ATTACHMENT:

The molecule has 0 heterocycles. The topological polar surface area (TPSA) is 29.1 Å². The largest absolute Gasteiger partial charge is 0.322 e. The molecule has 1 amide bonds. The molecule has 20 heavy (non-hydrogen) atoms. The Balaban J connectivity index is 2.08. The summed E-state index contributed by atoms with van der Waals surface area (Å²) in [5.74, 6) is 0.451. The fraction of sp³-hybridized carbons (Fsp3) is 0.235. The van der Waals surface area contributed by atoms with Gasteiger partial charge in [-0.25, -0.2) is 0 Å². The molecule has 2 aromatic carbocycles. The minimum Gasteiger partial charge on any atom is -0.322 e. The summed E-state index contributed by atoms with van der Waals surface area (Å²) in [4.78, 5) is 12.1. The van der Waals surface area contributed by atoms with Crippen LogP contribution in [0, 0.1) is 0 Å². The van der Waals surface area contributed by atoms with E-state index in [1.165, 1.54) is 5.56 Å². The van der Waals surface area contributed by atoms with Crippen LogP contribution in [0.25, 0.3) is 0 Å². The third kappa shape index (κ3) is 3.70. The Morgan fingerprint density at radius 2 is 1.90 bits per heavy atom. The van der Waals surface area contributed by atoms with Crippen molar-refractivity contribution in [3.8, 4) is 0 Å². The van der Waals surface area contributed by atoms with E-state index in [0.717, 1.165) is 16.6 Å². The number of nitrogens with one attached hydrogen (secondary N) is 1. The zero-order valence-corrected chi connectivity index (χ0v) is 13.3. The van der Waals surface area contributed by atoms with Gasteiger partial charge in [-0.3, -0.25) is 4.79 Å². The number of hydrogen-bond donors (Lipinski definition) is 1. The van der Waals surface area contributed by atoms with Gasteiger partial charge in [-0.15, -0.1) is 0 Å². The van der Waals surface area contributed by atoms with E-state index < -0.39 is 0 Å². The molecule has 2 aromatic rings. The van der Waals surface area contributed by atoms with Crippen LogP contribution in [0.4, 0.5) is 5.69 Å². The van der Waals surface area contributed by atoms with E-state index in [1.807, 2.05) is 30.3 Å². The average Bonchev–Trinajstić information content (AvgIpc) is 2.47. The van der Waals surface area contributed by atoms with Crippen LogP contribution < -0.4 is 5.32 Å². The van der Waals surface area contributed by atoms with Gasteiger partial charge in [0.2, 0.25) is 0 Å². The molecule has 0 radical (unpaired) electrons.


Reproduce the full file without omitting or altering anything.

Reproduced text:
The molecule has 0 heterocycles. The topological polar surface area (TPSA) is 29.1 Å². The largest absolute Gasteiger partial charge is 0.322 e. The molecule has 1 amide bonds. The molecule has 20 heavy (non-hydrogen) atoms. The Balaban J connectivity index is 2.08. The summed E-state index contributed by atoms with van der Waals surface area (Å²) in [5.74, 6) is 0.451. The fraction of sp³-hybridized carbons (Fsp3) is 0.235. The van der Waals surface area contributed by atoms with Gasteiger partial charge in [-0.25, -0.2) is 0 Å². The molecule has 2 aromatic carbocycles. The minimum Gasteiger partial charge on any atom is -0.322 e. The summed E-state index contributed by atoms with van der Waals surface area (Å²) in [4.78, 5) is 12.1. The van der Waals surface area contributed by atoms with Crippen LogP contribution in [0, 0.1) is 0 Å². The van der Waals surface area contributed by atoms with E-state index in [1.165, 1.54) is 5.56 Å². The van der Waals surface area contributed by atoms with Crippen LogP contribution in [0.25, 0.3) is 0 Å². The third kappa shape index (κ3) is 3.70. The Morgan fingerprint density at radius 2 is 1.90 bits per heavy atom. The van der Waals surface area contributed by atoms with Crippen molar-refractivity contribution in [3.8, 4) is 0 Å². The van der Waals surface area contributed by atoms with E-state index in [0.717, 1.165) is 16.6 Å². The number of nitrogens with one attached hydrogen (secondary N) is 1. The zero-order valence-corrected chi connectivity index (χ0v) is 13.3. The van der Waals surface area contributed by atoms with Gasteiger partial charge in [-0.3, -0.25) is 4.79 Å². The number of hydrogen-bond donors (Lipinski definition) is 1. The van der Waals surface area contributed by atoms with Gasteiger partial charge in [-0.15, -0.1) is 0 Å². The van der Waals surface area contributed by atoms with E-state index < -0.39 is 0 Å². The molecule has 2 aromatic rings. The van der Waals surface area contributed by atoms with Crippen LogP contribution in [0.4, 0.5) is 5.69 Å². The van der Waals surface area contributed by atoms with E-state index in [1.807, 2.05) is 30.3 Å². The average Bonchev–Trinajstić information content (AvgIpc) is 2.47. The van der Waals surface area contributed by atoms with Crippen LogP contribution < -0.4 is 5.32 Å². The van der Waals surface area contributed by atoms with Gasteiger partial charge in [0.2, 0.25) is 0 Å². The molecule has 0 radical (unpaired) electrons.